Cardiovascular Anesthesia: Editorial
Sukernik and Bennett-Guerrero (1) present a thorough and complete review of anatomy and physiology of patent foramen ovale (PFO), followed by an excellent discussion of echocardiographic techniques for diagnosing it. Subsequently, they analyze the pros and cons of surgical closure of an intraoperatively diagnosed “incidental” PFO.
Their article is remarkable because it discusses the indication for PFO closure from an uncommon viewpoint. Most literature dealing with adult PFO revolves around the risk of recurrent paradoxical embolism. The therapeutic options are anticoagulation or interventional PFO closure to prevent recurrency, and the relative ease of interventional closure has led to increasing numbers of such procedures performed by interventional cardiologists. The dilemma is the nearly always putative nature of paradoxical embolism across a PFO. Frequently, neither the embolic nature of the neurologic event nor the absence of other potential sources (e.g., paroxyxsmal atrial fibrillation) are clear, and only the bleak perspective of a repeat event justifies a procedure of unclear benefit and finite risk. The intraoperative situation of incidentally diagnosing a PFO is fundamentally different. There is usually no history of cryptogenic stroke (otherwise, the PFO probably would have been diagnosed earlier) and patients are in an age range in which other sources of embolism, such as atherosclerosis and atrial fibrillation, far outweigh the embolic risk of a PFO.
During cardiac surgery, it seems straightforward to remove a small but potentially harmful anomaly, analogous to what an abdominal surgeon might do with an apparently normal appendix during abdominal surgery or laparoscopy. However, since appendectomy carries a small additional risk of complications (2), this strategy is, too, controversial, especially in older patients (3). Analogously, Sukernik and Bennett-Guerrero aptly point out the additional effort, time, and complication rate incurred by routinely closing an incidental PFO. Surgical closure of PFO is usually performed after cannulation of both caval veins (to be able to empty the right atrium of blood) and atriotomy. Neither is performed during standard bypass surgery. The situation is more simple if mitral (or tricuspid) valve surgery is being performed; in this case, closure of a PFO just requires direct suture of the septa.
It is surprising that, in the cited survey of surgeons’ patients, age was not important when deciding whether to close a PFO. Since the total “burden” of embolic potential can be expected to increase with life expectancy, it is highly unlikely that older patients without a history of unexplained neurologic events and without right ventricular overload would benefit from routine PFO closure during bypass surgery. On the other hand, in a young patient, or in a diver, surgical closure of an incidental PFO is more attractive. However, population- based data estimate, even in a young population (<55 yr), the annual risk of ischemic stroke at approximately 11/100,000 of which one-third may be attributable to PFO (4). Individuals <55 yr with a PFO seem to have a roughly three-fold odds ratio for stroke versus those without PFO (5). Therefore, a staggering amount of PFOs would have to be closed to avoid future PFO-related strokes. In older patients, the relation between PFO and stroke is not even statistically proven (5).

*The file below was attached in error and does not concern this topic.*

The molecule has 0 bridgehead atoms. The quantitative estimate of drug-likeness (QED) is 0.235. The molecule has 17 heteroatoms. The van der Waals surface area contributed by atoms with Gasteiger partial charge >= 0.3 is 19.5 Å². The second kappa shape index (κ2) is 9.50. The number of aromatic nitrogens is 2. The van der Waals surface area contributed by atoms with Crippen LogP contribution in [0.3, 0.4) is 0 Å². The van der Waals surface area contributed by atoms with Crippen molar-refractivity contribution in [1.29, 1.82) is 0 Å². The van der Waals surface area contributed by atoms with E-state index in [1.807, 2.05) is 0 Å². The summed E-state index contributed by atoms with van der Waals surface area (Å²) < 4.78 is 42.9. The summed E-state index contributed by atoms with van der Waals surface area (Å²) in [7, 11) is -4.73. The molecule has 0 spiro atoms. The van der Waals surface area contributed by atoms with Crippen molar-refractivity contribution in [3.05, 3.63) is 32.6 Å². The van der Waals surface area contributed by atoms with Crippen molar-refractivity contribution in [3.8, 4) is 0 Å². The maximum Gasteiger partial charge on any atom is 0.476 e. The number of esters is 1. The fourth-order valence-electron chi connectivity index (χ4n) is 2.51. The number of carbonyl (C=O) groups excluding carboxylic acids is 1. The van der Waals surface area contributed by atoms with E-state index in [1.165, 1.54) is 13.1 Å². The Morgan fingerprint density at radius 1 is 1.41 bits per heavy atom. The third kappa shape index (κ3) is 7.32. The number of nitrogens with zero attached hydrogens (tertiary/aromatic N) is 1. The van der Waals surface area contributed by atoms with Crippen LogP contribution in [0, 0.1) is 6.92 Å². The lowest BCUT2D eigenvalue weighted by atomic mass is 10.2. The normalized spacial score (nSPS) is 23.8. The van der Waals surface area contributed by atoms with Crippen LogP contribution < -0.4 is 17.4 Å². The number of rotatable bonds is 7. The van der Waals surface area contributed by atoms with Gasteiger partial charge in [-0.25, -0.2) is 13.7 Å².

What is the bottom line? If an increased postoperative right atrial pressure is anticipated, PFO closure seems justified to avoid atrial right-to-left shunting and, hence, arterial oxygen desaturation. As the authors mention, this is particularly the case in patients undergoing heart transplantation or those treated with a left ventricular assist device. Luxation of the heart during off-pump bypass surgery to inferior or posterior coronary artery segments may lead to altered hemodynamics, with the potential of intraoperative right-to-left shunting. Divers, especially professional divers, also seem to be at high-risk group for paradoxical embolism (6). Thus, if one of the above-discussed arguments for surgical closure is present, in particular pulmonary hypertension or unexplained previous systemic embolism, incidental PFO should be treated during cardiac surgery. Furthermore, as long as atriotomy is being performed, it seems reasonable to close an incidental PFO in all cases, except perhaps in very old patients. On the other hand, there is no compelling reason to systematically search and close PFO in every patient undergoing bypass surgery.
1. Sukernik MR, Bennett-Guerrero E. The incidental finding of a patent foramen ovale during cardiac surgery: should it always be repaired? Anesth Analg 2007;105:602–10
2. van den Broek WT, Bijnen AB, de Ruiter P, Gouma DJ. A normal appendix found during diagnostic laparoscopy should not be removed. Br J Surg 2001;88:251–4
3. Snyder TE, Selanders JR. Incidental appendectomy—yes or no? A retrospective case study and review of the literature. Infect Dis Obstet Gynecol 1998;6:30–7
4. Kristensen B, Malm J, Carlberg B, Stegmayr B, Backman C, Fagerlund M, Olsson T. Epidemiology and etiology of ischemic stroke in young adults aged 18 to 44 years in northern Sweden. Stroke 1997;28:1702–9
5. Overell JR, Bone I, Lees KR. Interatrial septal abnormalities and stroke: a meta-analysis of case-control studies. Neurology 2000;55:1172–9
6. Reul J, Weis J, Jung A, Willmes K, Thron A. Central nervous system lesions and cervical disc herniations in amateur divers. Lancet 1995;345:1403–5